FTM & FTN Top Surgery Drains After Surgery

Are They Necessary?

To use drains or not to use drains? This one question has increased confusion & anxiety about surgery perhaps more than any other FTM / FTN top surgery subject. First of all I’d like to reassure you that drains aren’t so bad and the stakes for using them (pain, scarring, annoyance) are not as high as they are sometimes made out to be. True, drains may look odd from pictures, but their purpose and their use is actually really simple.

In Dr. Mosser’s practice, the patient gets to decide if they prefer drains for double incision surgeries, but drains are required for any other procedure types such as keyhole and periareolar surgeries.

What Are Drains and Why Are They Used?

The Jackson-Pratt (JP) is a medical device more commonly referred to in the top surgery world as ‘drains’. The device draws out fluid that collects under your incisions after your surgery.   Ultimately, drains are very effective to reduce the risk of having a fluid collection under the skin after surgery.  These fluid collections are called “seromas”, and the information below will teach you about seromas.

Seromas After Surgery

All of Dr. Mosser’s FTM/FTN top surgery techniques involve meticulous chest contouring. To ensure the upper chest and sides to make the contour smooth and uniform he uses a technique called undermining. When a lot of undermining is performed, there’s a possibility that the area can fill with fluid after surgery.  The ‘fluid’ is exactly like the fluid that would appear on your knee if you skinned your knee very hard.  It’s one of the ways that the body heals. Sometimes there’s enough fluid produced into a healing area that it becomes an actual gathering of fluid under the incisions, and this is a seroma.  It’s not the end of the world, but it’s an inconvenience during your recovery.

Treatment of small seromas: A small seroma doesn’t always require medical treatment. The body may naturally reabsorb the fluid in a few weeks or months.  However, even small seromas will lead to much longer swelling in the area of weeks to months.

Treatment of larger seromas: If a larger seroma develops it may require drainage of the seroma in the doctor’s office. This process is completed by numbing the skin, inserting a needle and drawing out the fluid.  It can take 2-4 weekly visits to get to the point that a seroma will not return.

Consequences of a seroma: Seromas can be tight, uncomfortable and they can delay the disappearance of your swelling by weeks or months. However, seromas are not likely to change the appearance of your final result.

Prevention of seromas: The chance of having a seroma can be greatly reduced by utilizing drains and compression garments.

Pros and Cons of Drains

Why don’t people like drains?

The placement of drains could cause additional scarring and pain, which is where the stigma of drains originates. However, Dr. Mosser’s technique does not cause any additional scarring and typically adds no discomfort to someone’s recovery.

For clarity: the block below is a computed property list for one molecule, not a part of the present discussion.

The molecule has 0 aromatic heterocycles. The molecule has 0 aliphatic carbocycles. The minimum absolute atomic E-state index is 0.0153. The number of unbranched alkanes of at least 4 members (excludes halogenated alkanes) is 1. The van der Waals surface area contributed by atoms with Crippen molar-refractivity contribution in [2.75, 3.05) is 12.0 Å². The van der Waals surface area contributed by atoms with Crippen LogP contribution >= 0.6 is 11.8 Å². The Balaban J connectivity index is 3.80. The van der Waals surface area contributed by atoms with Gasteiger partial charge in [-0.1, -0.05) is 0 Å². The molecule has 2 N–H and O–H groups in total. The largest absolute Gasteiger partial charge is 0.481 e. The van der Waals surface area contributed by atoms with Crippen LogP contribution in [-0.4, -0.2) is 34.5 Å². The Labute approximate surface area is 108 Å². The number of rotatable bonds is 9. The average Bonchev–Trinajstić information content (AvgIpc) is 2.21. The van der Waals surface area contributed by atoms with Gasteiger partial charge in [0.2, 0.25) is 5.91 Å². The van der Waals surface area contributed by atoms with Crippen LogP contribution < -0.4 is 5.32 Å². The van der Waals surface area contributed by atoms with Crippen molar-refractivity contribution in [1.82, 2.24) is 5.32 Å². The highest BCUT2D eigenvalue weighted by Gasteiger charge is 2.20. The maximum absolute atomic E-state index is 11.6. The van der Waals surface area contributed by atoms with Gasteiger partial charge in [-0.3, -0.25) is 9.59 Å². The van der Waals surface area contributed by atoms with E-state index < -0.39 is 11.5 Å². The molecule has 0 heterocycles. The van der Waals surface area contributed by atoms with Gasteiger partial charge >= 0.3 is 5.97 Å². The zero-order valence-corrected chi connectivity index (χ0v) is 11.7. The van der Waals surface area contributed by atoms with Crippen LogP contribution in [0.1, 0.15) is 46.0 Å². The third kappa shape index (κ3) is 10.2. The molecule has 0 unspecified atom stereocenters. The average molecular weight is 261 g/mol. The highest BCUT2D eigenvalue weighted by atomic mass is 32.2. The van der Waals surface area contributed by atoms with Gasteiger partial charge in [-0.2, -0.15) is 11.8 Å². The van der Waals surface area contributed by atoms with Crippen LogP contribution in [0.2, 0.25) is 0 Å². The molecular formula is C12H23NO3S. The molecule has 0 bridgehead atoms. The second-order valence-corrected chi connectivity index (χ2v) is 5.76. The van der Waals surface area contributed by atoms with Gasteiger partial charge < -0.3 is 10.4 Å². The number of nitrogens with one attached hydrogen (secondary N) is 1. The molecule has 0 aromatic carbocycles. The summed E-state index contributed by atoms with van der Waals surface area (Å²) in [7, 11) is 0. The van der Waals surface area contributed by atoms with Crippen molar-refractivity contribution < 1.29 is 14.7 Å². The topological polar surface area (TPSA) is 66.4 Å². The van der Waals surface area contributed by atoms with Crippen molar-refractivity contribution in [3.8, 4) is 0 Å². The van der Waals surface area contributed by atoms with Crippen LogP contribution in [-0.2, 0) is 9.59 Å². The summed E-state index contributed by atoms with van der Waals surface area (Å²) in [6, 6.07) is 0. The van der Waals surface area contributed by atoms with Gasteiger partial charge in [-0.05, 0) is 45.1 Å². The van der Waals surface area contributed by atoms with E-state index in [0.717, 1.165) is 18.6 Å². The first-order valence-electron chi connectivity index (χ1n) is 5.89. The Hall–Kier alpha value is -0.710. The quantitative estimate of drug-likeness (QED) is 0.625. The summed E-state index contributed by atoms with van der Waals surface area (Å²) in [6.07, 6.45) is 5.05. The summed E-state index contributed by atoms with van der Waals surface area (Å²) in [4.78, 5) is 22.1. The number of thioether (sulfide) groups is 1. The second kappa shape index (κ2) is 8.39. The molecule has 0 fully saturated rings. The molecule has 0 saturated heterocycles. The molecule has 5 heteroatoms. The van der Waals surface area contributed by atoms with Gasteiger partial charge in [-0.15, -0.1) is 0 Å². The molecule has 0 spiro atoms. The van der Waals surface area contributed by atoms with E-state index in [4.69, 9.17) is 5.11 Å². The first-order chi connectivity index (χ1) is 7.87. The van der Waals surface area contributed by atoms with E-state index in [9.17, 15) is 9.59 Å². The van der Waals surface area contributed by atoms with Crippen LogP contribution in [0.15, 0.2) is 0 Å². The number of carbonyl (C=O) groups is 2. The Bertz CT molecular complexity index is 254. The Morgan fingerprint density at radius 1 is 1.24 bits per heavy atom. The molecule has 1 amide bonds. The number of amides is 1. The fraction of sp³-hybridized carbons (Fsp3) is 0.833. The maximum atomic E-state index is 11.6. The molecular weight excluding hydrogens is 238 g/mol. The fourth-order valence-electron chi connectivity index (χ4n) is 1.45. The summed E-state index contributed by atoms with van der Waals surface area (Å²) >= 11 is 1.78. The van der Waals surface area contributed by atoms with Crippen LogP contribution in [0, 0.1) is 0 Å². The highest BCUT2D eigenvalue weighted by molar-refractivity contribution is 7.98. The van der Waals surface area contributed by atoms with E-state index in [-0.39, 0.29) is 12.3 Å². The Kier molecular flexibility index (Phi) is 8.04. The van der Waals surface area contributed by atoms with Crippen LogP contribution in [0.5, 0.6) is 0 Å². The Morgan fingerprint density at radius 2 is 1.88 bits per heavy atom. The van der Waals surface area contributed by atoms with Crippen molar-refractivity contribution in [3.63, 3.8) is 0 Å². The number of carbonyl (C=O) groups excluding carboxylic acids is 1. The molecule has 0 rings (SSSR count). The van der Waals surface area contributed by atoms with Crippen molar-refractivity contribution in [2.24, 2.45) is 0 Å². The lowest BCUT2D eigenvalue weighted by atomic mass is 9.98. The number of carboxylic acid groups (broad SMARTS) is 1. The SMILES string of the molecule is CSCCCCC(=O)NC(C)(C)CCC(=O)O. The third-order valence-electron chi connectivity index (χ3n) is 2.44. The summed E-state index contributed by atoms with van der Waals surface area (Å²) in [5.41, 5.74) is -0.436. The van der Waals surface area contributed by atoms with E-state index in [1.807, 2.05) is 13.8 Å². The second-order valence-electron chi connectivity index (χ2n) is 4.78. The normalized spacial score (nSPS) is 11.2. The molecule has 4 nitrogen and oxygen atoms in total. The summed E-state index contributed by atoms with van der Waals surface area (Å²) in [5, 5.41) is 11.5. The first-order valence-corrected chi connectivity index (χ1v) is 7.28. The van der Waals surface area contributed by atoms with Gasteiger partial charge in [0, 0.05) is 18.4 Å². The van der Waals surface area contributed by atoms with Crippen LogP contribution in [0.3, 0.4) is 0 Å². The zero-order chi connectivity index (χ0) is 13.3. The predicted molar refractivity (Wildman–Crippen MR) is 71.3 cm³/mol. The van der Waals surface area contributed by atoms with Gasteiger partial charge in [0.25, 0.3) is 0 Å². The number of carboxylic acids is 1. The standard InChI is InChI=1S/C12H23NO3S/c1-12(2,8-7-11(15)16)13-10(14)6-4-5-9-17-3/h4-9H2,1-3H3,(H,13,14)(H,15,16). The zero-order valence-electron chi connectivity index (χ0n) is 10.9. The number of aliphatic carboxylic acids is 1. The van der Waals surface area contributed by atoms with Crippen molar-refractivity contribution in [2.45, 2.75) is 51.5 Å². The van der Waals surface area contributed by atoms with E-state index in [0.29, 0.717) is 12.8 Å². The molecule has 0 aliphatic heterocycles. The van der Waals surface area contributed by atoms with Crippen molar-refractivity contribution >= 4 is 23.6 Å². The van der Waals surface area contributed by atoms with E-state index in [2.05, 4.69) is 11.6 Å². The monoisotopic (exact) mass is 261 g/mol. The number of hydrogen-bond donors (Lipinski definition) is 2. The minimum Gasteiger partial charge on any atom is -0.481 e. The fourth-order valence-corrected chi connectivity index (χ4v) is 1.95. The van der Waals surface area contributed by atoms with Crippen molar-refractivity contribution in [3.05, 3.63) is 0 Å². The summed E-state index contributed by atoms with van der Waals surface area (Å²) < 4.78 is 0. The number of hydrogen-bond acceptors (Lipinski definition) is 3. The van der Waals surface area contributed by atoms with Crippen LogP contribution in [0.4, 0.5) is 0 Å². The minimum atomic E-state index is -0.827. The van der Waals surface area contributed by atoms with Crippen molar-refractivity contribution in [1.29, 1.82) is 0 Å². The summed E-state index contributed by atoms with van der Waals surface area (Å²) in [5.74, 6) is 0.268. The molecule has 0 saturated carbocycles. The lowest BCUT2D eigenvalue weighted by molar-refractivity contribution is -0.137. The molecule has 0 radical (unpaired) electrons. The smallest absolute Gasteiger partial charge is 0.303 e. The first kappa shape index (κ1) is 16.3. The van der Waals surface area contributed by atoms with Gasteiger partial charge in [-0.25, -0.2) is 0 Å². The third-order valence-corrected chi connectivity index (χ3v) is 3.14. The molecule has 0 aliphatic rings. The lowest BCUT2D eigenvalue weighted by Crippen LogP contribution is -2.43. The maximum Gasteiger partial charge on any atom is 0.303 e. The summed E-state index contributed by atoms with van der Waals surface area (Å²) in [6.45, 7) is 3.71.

Do they hurt?

Dr. Mosser’s placement of drains is intended to limit discomfort, healing complications and scarring. The way he places the drains usually makes them pain free.

Are drains annoying?

Yes they are annoying for a week, but, well worth it for preventing a considerable inconvenience of a fluid collection and a delay in recovery. Remember that they are removed after 7 days.

Do they cause extra scarring?

People worry about extra scarring with drains, so it’s important to note that there are no extra incisions for the drainage tubes. Instead, the tubes exit the chest from the outer part of the already existing chest incision.

Making The Final Decision

How do drains work

When the bulb is compressed (squeezed) with the stopper in place, a constant gentle suction is created. In order for the drain to draw fluids away from the surgical site the bulb should be compressed at all times (unless you are draining the fluids).

How to empty your drains

  • About 2-3 times a day the fluid will need to be emptied from the reservoir.  The detailed video below will show you how to strip your tubing and empty your drain system.
  • The fluid will be emptied into a cup that is marked with milliliters. Record the ml amount each time using this drain log.
  • After emptying the fluid remember to squeeze the bulb until it flattened and place the stopper into the bulb. This action creates the suction needed to draw out the body fluid

Who

  • Either you, or someone who is caring for you can empty the drains.  It should take them about 15-30 seconds per drain.  The nurse will teach you to do this, first hand, before you leave the surgery center or hospital.

What should my fluid look like?

  • The color of the fluid is not important,  it is usually bloody in the beginning with a dark red appearance
  • As your incisions heal, the fluid changes to light pink, then yellow and then finally clear

When can I get my drains removed?

Drains are typically removed when the fluid output is below 30 ml for more than 2 days in a row. They are almost always removed on day 6 or 7 after surgery.

Contact us if any of the following occurs

  1. Fever greater than 101
  2. Bulb doesn’t hold suction (make sure the emptying cap is closed securely)
  3. Tubing falls out of the body

Final Thoughts on Drains

If you are not overwhelmingly anxious about drains, then you probably should. They will help you have the most reliable recovery you can have. If you do opt for drains for double incision, remember that there are no extra incisions for the drainage tubes. Drains do not usually add any discomfort, and although it’s 7 days of dealing with something annoying, it’s well worth it for an expedited healing process.